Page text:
Electrical contracting firm forges relational culture
By Laurie Oswald Robinson
NEWTON, Kansas — Tim Sweigart rubbed his tired eyes while steering the semi towards his failing hog farm in rural Minnesota. While working as a trucker in the late 1980s, he often prayed for a new career path to meet his family’s needs. Reminiscing about those tough years, Sweigart, Kansas Electric’s CEO and owner, said his prayers were answered in 1989. That’s when his wife, Mary Jean, was accepted into Hesston College’s nursing program.
They headed south with four young kids, a dad without a job, and deep in farm debt. Despite the gnawing sense of worthlessness that often comes with financial failure, there was a glimmer of hope for the road ahead. “After launching out in blind faith, we faced a lot of unknowns,” he said. A semi-trailer provided by the trucking firm helped with the move. “Our belongings were in the front half, and 10 tons of frozen turkeys in the back.”
Once they settled into a run-down rental, Sweigart went knocking on doors for a job. Finally, in desperation, he stopped into Harms Electric, a small electrical contracting business with three employees. Fortunately for Sweigart, they had just acquired another small electrical contracting company and needed more help. Unfortunately, he had little electrical experience.
“Larry said he would try me out for two weeks,” he recalled. “If I passed the test while working under one of their toughest guys, then they would hire me for $6.50 an hour.” After working during the day and reading Wiring Simplified after the kids went to bed, Sweigart passed the test and was hired. “The starting wage wasn’t nearly enough to keep our family afloat, but it offered hope,” he said. “I was beginning to recognize new gifts in myself. It was refreshing.”
What Tim discovered in learning the trade was a knack for the trade and a gift for building and inspiring a team. He became Harms’ right-hand man, providing leadership to all the crews. Harms eventually invited Sweigart to buy the business. Reluctant at first, he eventually took the plunge in 2005. Sweigart’s son, Brent, also joined the team. They renamed the company Kansas Electric. After a few years, the business steadily grew as new opportunities emerged, primarily hotels, nursing homes, and many schools.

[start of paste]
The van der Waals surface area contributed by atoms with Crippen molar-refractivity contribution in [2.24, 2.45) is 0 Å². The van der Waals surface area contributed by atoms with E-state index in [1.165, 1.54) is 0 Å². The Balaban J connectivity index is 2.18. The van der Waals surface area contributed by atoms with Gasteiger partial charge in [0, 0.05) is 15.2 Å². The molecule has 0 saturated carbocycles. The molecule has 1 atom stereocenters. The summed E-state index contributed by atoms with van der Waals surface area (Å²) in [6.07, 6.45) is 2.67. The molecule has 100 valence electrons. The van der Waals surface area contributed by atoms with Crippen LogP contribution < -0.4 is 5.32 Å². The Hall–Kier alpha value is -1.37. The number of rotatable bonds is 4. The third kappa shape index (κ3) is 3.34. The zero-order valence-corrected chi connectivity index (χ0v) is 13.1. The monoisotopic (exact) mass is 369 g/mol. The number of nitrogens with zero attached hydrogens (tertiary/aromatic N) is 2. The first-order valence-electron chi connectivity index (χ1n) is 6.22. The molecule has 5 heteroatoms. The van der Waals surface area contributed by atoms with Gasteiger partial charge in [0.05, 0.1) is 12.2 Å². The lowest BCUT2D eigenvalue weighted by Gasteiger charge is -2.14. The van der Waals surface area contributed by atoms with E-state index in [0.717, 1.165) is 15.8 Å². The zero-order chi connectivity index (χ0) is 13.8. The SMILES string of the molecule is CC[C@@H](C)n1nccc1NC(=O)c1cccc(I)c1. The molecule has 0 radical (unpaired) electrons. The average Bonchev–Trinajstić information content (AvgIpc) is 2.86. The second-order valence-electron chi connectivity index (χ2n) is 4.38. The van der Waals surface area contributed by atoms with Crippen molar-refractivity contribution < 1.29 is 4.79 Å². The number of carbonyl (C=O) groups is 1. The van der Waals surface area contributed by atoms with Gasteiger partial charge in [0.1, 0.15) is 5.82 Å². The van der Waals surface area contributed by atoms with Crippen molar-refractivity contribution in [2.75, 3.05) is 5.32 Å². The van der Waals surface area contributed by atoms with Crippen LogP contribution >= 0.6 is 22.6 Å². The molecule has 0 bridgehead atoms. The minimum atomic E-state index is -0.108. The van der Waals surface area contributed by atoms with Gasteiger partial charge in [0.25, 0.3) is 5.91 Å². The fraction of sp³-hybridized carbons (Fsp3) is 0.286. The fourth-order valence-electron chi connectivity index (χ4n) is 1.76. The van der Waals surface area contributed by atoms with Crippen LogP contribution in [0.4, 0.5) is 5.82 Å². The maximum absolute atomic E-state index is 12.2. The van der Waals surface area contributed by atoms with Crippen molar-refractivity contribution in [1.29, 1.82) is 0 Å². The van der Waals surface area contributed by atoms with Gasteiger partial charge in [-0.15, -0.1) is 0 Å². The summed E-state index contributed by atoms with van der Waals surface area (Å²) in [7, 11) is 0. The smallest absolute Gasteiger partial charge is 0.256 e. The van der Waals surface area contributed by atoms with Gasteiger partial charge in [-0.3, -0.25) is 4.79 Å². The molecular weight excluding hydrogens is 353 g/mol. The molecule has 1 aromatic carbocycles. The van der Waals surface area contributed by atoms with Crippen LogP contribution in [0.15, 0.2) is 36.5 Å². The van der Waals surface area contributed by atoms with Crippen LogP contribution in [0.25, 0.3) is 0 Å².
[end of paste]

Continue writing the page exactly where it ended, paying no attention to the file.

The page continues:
Kansas Electric outgrew its downtown premises and moved to a new, much larger shop on the outskirts of town. The company eventually focused on industrial customers, working on grain elevators, manufacturing plants, and food processing facilities. Kansas Electric is one of the largest industrial electrical contractors in its region. Their employees and enterprise customers are well nurtured and supported, say several employees. “My favorite part of working here is the relational culture we strive to build within our crews and with our customers,” said Shane Jeffery.
Jeffery is one of the company’s six project managers that oversee electrical crews. “We are encouraged all the time to grow personally and professionally and to make sure the needs of the people we supervise and serve are being met.” Jeffery, hired at Kansas Electric a decade ago as an apprentice, has experienced Sweigart’s affirming, relational mentorship. “As I was growing into more responsibility, he invited me to lunch with him along with some customers,” he said. “It’s where I witnessed how he made sure those relationships were strong, and ensured the customers had everything they needed.”